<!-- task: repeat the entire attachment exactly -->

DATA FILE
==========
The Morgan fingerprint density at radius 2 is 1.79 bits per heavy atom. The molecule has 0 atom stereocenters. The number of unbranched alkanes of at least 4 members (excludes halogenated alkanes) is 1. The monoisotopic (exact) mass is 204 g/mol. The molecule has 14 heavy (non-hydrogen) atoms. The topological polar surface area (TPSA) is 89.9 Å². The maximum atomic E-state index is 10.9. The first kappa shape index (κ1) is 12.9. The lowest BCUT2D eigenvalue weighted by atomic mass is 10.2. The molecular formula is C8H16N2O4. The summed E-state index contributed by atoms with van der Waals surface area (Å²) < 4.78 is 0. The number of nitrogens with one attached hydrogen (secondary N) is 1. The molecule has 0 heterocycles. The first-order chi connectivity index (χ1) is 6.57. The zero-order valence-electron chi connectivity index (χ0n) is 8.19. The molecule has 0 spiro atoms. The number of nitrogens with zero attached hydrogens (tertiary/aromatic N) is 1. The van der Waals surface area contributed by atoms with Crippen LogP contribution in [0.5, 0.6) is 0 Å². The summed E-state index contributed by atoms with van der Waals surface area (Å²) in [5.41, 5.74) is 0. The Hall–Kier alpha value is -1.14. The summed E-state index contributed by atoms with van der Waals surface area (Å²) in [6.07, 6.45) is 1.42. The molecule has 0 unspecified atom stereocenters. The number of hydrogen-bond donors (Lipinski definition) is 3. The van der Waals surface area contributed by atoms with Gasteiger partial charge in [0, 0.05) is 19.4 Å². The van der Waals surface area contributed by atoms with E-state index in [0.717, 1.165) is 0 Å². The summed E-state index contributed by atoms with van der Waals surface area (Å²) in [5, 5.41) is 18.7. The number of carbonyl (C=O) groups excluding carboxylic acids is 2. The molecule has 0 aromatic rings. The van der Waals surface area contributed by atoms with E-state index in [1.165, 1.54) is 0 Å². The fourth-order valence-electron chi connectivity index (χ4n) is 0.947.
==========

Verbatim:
The Morgan fingerprint density at radius 2 is 1.79 bits per heavy atom. The molecule has 0 atom stereocenters. The number of unbranched alkanes of at least 4 members (excludes halogenated alkanes) is 1. The monoisotopic (exact) mass is 204 g/mol. The molecule has 14 heavy (non-hydrogen) atoms. The topological polar surface area (TPSA) is 89.9 Å². The maximum atomic E-state index is 10.9. The first kappa shape index (κ1) is 12.9. The lowest BCUT2D eigenvalue weighted by atomic mass is 10.2. The molecular formula is C8H16N2O4. The summed E-state index contributed by atoms with van der Waals surface area (Å²) < 4.78 is 0. The number of nitrogens with one attached hydrogen (secondary N) is 1. The molecule has 0 heterocycles. The first-order chi connectivity index (χ1) is 6.57. The zero-order valence-electron chi connectivity index (χ0n) is 8.19. The molecule has 0 spiro atoms. The number of nitrogens with zero attached hydrogens (tertiary/aromatic N) is 1. The van der Waals surface area contributed by atoms with Crippen LogP contribution in [0.5, 0.6) is 0 Å². The summed E-state index contributed by atoms with van der Waals surface area (Å²) in [5.41, 5.74) is 0. The Hall–Kier alpha value is -1.14. The summed E-state index contributed by atoms with van der Waals surface area (Å²) in [6.07, 6.45) is 1.42. The molecule has 0 unspecified atom stereocenters. The number of hydrogen-bond donors (Lipinski definition) is 3. The van der Waals surface area contributed by atoms with Gasteiger partial charge in [0, 0.05) is 19.4 Å². The van der Waals surface area contributed by atoms with E-state index in [0.717, 1.165) is 0 Å². The summed E-state index contributed by atoms with van der Waals surface area (Å²) in [5, 5.41) is 18.7. The number of carbonyl (C=O) groups excluding carboxylic acids is 2. The molecule has 0 aromatic rings. The van der Waals surface area contributed by atoms with E-state index in [1.165, 1.54) is 0 Å². The fourth-order valence-electron chi connectivity index (χ4n) is 0.947.